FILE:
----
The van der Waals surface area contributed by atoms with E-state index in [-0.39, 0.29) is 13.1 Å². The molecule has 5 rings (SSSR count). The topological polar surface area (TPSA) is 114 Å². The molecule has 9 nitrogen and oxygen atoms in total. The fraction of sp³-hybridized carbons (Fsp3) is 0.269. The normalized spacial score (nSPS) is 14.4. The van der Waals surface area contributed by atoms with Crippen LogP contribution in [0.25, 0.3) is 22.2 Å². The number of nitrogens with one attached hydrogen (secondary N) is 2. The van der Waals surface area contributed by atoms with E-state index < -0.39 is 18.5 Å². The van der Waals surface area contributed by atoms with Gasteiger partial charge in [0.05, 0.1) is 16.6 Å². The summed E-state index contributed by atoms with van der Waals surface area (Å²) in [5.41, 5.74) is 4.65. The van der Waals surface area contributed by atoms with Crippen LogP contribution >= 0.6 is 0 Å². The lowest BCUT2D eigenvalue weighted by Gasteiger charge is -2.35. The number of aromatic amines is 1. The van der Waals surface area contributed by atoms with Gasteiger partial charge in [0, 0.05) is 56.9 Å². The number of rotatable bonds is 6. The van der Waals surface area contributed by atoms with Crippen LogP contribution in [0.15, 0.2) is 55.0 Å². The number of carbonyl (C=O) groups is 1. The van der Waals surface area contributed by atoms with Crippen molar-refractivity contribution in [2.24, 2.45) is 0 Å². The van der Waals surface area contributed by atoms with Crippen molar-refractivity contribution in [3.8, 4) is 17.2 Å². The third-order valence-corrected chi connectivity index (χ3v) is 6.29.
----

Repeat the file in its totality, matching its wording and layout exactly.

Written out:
The van der Waals surface area contributed by atoms with E-state index in [-0.39, 0.29) is 13.1 Å². The molecule has 5 rings (SSSR count). The topological polar surface area (TPSA) is 114 Å². The molecule has 9 nitrogen and oxygen atoms in total. The fraction of sp³-hybridized carbons (Fsp3) is 0.269. The normalized spacial score (nSPS) is 14.4. The van der Waals surface area contributed by atoms with Crippen LogP contribution in [0.25, 0.3) is 22.2 Å². The number of nitrogens with one attached hydrogen (secondary N) is 2. The van der Waals surface area contributed by atoms with E-state index < -0.39 is 18.5 Å². The van der Waals surface area contributed by atoms with Gasteiger partial charge in [0.05, 0.1) is 16.6 Å². The summed E-state index contributed by atoms with van der Waals surface area (Å²) in [5.41, 5.74) is 4.65. The van der Waals surface area contributed by atoms with Crippen LogP contribution >= 0.6 is 0 Å². The lowest BCUT2D eigenvalue weighted by Gasteiger charge is -2.35. The number of aromatic amines is 1. The van der Waals surface area contributed by atoms with Gasteiger partial charge in [0, 0.05) is 56.9 Å². The number of rotatable bonds is 6. The van der Waals surface area contributed by atoms with Crippen LogP contribution in [0.15, 0.2) is 55.0 Å². The number of carbonyl (C=O) groups is 1. The van der Waals surface area contributed by atoms with Crippen molar-refractivity contribution in [2.24, 2.45) is 0 Å². The van der Waals surface area contributed by atoms with Crippen molar-refractivity contribution in [3.8, 4) is 17.2 Å². The third-order valence-corrected chi connectivity index (χ3v) is 6.29.